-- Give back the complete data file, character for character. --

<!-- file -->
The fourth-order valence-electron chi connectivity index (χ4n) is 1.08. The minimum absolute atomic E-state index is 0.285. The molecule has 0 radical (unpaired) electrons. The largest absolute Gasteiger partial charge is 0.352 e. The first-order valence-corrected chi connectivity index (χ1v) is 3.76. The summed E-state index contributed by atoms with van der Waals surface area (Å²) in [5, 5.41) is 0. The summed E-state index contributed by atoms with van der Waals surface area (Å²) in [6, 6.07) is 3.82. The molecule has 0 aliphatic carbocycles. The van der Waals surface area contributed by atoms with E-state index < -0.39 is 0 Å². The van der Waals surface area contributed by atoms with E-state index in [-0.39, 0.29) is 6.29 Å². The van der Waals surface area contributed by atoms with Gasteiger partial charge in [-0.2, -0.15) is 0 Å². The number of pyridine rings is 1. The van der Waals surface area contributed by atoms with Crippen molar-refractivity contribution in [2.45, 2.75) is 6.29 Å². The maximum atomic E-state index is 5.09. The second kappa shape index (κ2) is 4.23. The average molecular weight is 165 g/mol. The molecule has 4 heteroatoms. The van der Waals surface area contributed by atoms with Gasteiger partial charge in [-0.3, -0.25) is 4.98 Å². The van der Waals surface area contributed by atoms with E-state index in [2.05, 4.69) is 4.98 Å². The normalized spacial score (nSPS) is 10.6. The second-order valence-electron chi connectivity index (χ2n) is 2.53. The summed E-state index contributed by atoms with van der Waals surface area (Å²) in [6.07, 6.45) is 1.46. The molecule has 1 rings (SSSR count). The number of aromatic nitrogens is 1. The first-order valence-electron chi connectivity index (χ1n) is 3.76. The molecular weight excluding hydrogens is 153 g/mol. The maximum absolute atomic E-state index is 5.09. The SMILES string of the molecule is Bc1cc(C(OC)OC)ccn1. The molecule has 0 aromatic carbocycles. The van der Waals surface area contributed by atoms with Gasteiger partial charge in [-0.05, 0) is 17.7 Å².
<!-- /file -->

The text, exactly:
The fourth-order valence-electron chi connectivity index (χ4n) is 1.08. The minimum absolute atomic E-state index is 0.285. The molecule has 0 radical (unpaired) electrons. The largest absolute Gasteiger partial charge is 0.352 e. The first-order valence-corrected chi connectivity index (χ1v) is 3.76. The summed E-state index contributed by atoms with van der Waals surface area (Å²) in [5, 5.41) is 0. The summed E-state index contributed by atoms with van der Waals surface area (Å²) in [6, 6.07) is 3.82. The molecule has 0 aliphatic carbocycles. The van der Waals surface area contributed by atoms with E-state index < -0.39 is 0 Å². The van der Waals surface area contributed by atoms with E-state index in [-0.39, 0.29) is 6.29 Å². The van der Waals surface area contributed by atoms with Gasteiger partial charge in [-0.2, -0.15) is 0 Å². The number of pyridine rings is 1. The van der Waals surface area contributed by atoms with Crippen molar-refractivity contribution in [2.45, 2.75) is 6.29 Å². The maximum atomic E-state index is 5.09. The second kappa shape index (κ2) is 4.23. The average molecular weight is 165 g/mol. The molecule has 4 heteroatoms. The van der Waals surface area contributed by atoms with Gasteiger partial charge in [-0.3, -0.25) is 4.98 Å². The van der Waals surface area contributed by atoms with E-state index in [2.05, 4.69) is 4.98 Å². The normalized spacial score (nSPS) is 10.6. The second-order valence-electron chi connectivity index (χ2n) is 2.53. The summed E-state index contributed by atoms with van der Waals surface area (Å²) in [6.07, 6.45) is 1.46. The molecule has 1 rings (SSSR count). The number of aromatic nitrogens is 1. The first-order valence-electron chi connectivity index (χ1n) is 3.76. The molecular weight excluding hydrogens is 153 g/mol. The maximum absolute atomic E-state index is 5.09. The SMILES string of the molecule is Bc1cc(C(OC)OC)ccn1. The molecule has 0 aromatic carbocycles. The van der Waals surface area contributed by atoms with Gasteiger partial charge in [-0.05, 0) is 17.7 Å².